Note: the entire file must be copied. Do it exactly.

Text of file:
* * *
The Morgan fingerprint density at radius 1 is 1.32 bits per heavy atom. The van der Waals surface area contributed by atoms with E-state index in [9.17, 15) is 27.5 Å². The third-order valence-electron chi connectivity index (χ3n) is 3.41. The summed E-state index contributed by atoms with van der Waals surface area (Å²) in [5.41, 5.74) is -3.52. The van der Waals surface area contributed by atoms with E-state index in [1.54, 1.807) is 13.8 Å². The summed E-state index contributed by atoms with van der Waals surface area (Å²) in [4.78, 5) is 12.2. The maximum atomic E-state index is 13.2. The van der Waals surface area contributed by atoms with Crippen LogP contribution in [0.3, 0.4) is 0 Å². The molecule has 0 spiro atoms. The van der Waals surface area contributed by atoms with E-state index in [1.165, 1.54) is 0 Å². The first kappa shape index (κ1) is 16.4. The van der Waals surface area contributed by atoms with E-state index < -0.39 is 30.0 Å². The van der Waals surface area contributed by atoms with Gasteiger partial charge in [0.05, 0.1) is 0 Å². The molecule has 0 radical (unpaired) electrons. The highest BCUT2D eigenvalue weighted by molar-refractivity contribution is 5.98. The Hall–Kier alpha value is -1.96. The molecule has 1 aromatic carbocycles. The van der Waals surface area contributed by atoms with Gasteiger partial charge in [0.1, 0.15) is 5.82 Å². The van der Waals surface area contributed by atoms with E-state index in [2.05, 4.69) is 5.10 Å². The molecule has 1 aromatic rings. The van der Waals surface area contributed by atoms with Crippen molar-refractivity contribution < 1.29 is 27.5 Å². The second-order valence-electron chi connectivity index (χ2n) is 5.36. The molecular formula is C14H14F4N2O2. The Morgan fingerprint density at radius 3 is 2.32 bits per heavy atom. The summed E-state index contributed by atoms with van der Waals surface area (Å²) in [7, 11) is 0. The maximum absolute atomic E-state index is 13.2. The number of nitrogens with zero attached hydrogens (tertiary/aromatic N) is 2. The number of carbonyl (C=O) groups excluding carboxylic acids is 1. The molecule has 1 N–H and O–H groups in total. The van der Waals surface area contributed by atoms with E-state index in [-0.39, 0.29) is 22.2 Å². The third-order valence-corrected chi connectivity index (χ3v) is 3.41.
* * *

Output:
The Morgan fingerprint density at radius 1 is 1.32 bits per heavy atom. The van der Waals surface area contributed by atoms with E-state index in [9.17, 15) is 27.5 Å². The third-order valence-electron chi connectivity index (χ3n) is 3.41. The summed E-state index contributed by atoms with van der Waals surface area (Å²) in [5.41, 5.74) is -3.52. The van der Waals surface area contributed by atoms with E-state index in [1.54, 1.807) is 13.8 Å². The summed E-state index contributed by atoms with van der Waals surface area (Å²) in [4.78, 5) is 12.2. The maximum atomic E-state index is 13.2. The van der Waals surface area contributed by atoms with Crippen LogP contribution in [0.3, 0.4) is 0 Å². The molecule has 0 spiro atoms. The van der Waals surface area contributed by atoms with E-state index in [1.165, 1.54) is 0 Å². The first kappa shape index (κ1) is 16.4. The van der Waals surface area contributed by atoms with E-state index < -0.39 is 30.0 Å². The van der Waals surface area contributed by atoms with Gasteiger partial charge in [0.05, 0.1) is 0 Å². The molecule has 0 radical (unpaired) electrons. The highest BCUT2D eigenvalue weighted by molar-refractivity contribution is 5.98. The Hall–Kier alpha value is -1.96. The molecule has 1 aromatic carbocycles. The van der Waals surface area contributed by atoms with Gasteiger partial charge in [0.1, 0.15) is 5.82 Å². The van der Waals surface area contributed by atoms with E-state index in [2.05, 4.69) is 5.10 Å². The molecule has 1 aromatic rings. The van der Waals surface area contributed by atoms with Crippen molar-refractivity contribution < 1.29 is 27.5 Å². The second-order valence-electron chi connectivity index (χ2n) is 5.36. The molecular formula is C14H14F4N2O2. The Morgan fingerprint density at radius 3 is 2.32 bits per heavy atom. The summed E-state index contributed by atoms with van der Waals surface area (Å²) in [7, 11) is 0. The maximum absolute atomic E-state index is 13.2. The number of nitrogens with zero attached hydrogens (tertiary/aromatic N) is 2. The number of carbonyl (C=O) groups excluding carboxylic acids is 1. The molecule has 1 N–H and O–H groups in total. The van der Waals surface area contributed by atoms with E-state index in [-0.39, 0.29) is 22.2 Å². The third-order valence-corrected chi connectivity index (χ3v) is 3.41.